Looking at finding ways to make wave energy economically more feasible was the aim of the guest lecture which was given by Professor Jonathan Blackledge on Wave Energy Estimation at the DUT on Monday this week
Prof Blackleadge is the Deputy Vice-Chancellor: Research at the University of KwaZulu-Natal (UKZN). His guest lecture was delivered at the DUT Research and Postgraduate Support Directorate which is based on the Steve Biko Campus.
Prof Blackledge’s lecture focused on the digital economy, wave power, wave energy convertors, the relationship between power density and the levy index as well as experimental results in terms of designing and implementing renewable energy systems. He said generating electricity from open sea surface waves has great energy potential.
“Sea surface waves can provide a continuous source of energy if suitable technologies can be found that yield relatively cheap wave energy conversion ‘products’ that are simple to manufacture on mass.
In order to help achieve this, it is necessary to understand the dynamics of wave motion. Most work in this area has focused on two distinct approaches which are computational fluid dynamics and statistical modelling,” he said. He also added that one also had to look at the placement of wave energy convertors near shore or offshore in terms of location.
“The power available in the waves is much greater offshore. Near the coastline, the average energy density of a wave decreases due to the interaction with the seabed,” he said.
Prof Blackledge also stressed that other factors in the placement of wave energy convertors included looking at the engineering challenges, construction costs, environmental impacts and the scale of electricity production. There are currently various wave energy convertor types such as oscillating water columns, point absorbers, surging devices and wave amplitude oscillators.
“My choice for a new wave model is on a powerbuoy which requires low maintenance. These buoys provide historical data on the wind velocity, wave height and wave period as well as other data on an hourly interval.
Using this data, we can consider the relationship between a stochastic model for the time variations in wave height that in turn is based on a non-Gaussian model for the wind force characterised by the levy index.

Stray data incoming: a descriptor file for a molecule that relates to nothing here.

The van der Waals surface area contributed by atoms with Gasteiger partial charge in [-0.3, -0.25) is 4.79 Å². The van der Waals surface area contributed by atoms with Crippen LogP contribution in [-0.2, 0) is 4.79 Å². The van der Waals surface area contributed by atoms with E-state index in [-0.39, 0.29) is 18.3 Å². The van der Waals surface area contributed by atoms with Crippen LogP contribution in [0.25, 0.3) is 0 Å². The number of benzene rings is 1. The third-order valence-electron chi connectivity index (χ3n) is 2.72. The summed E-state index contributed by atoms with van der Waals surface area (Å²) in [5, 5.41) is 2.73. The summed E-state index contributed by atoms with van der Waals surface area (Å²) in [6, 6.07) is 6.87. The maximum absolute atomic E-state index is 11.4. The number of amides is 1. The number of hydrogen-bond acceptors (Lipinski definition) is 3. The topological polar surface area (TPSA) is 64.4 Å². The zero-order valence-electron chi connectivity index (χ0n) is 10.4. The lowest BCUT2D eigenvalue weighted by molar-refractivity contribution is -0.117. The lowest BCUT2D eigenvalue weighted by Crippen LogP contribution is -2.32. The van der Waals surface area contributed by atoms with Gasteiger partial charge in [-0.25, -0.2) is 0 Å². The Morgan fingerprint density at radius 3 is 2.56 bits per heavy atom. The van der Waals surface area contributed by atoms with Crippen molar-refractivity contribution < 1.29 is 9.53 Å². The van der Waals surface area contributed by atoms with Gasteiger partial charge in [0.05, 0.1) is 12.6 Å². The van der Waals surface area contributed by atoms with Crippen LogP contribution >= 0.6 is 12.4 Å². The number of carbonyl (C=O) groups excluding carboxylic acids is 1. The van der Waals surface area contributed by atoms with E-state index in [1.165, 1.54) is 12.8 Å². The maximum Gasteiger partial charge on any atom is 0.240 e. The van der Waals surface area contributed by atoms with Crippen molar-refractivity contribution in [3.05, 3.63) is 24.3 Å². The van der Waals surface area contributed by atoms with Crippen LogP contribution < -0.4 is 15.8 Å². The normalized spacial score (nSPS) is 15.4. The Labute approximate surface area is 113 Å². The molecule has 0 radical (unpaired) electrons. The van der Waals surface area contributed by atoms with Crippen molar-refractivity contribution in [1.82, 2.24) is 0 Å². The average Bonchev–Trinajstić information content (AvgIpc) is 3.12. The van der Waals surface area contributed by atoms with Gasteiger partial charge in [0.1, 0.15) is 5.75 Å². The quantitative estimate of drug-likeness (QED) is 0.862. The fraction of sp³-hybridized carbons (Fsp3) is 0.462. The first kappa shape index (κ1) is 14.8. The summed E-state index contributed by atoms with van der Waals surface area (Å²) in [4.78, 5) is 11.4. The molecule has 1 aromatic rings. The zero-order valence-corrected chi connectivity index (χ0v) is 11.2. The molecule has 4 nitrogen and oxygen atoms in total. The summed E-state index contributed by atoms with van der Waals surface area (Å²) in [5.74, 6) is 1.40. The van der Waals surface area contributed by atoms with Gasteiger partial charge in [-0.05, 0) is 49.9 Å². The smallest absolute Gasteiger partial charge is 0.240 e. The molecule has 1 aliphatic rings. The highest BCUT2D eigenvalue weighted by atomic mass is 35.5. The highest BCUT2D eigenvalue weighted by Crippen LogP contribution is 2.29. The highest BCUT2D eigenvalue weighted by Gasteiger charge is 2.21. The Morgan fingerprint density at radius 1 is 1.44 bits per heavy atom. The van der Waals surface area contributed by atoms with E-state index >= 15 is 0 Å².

The buoy can also used to capture and convert wave energy into a mechanical force which is enhanced by sensors which continuously monitor the performance of the various subsystems and surrounding ocean environment. In the event of a large oncoming wave, the system automatically disconnects. So in a nutshell, we want to develop a stochastic model for the wind velocity that is statistically significant, and in order to do this, we have to look at some real data on wave heights and freak waves,” he said.
Prof Blackledge and his PhD students have designed the inertia buoy resonance generator and he believes that the potential for this design is great. He is hoping to work with DUT and form a partnership with regards to this product, but at the moment, the funding that is needed for this project is roughly $20 000. He added that if DUT comes on board, he believes the model prototype has the potential to make lots of money as well.
Professor Blackledge holds a PhD in Theoretical Physics from London University and a PhD in Mathematics from the University of Jyvaskyla, Finland. He has published over 250 scientific and engineering research papers, including 14 books, has filed 15 patents and 18 technologies to license, five of which have been used to establish new start-up companies. A past supervisor to over 300 MSc/MPhil and 56 PhD research graduates, he holds fellowships with leading institutes and societies in the UK, including the Institute of Physics, Institute of Mathematics and its Applications, British Computer Society and the Royal Statistical Society.
Pictured: Prof Jonathan Blackledge talks about ways to make wave energy economically feasible.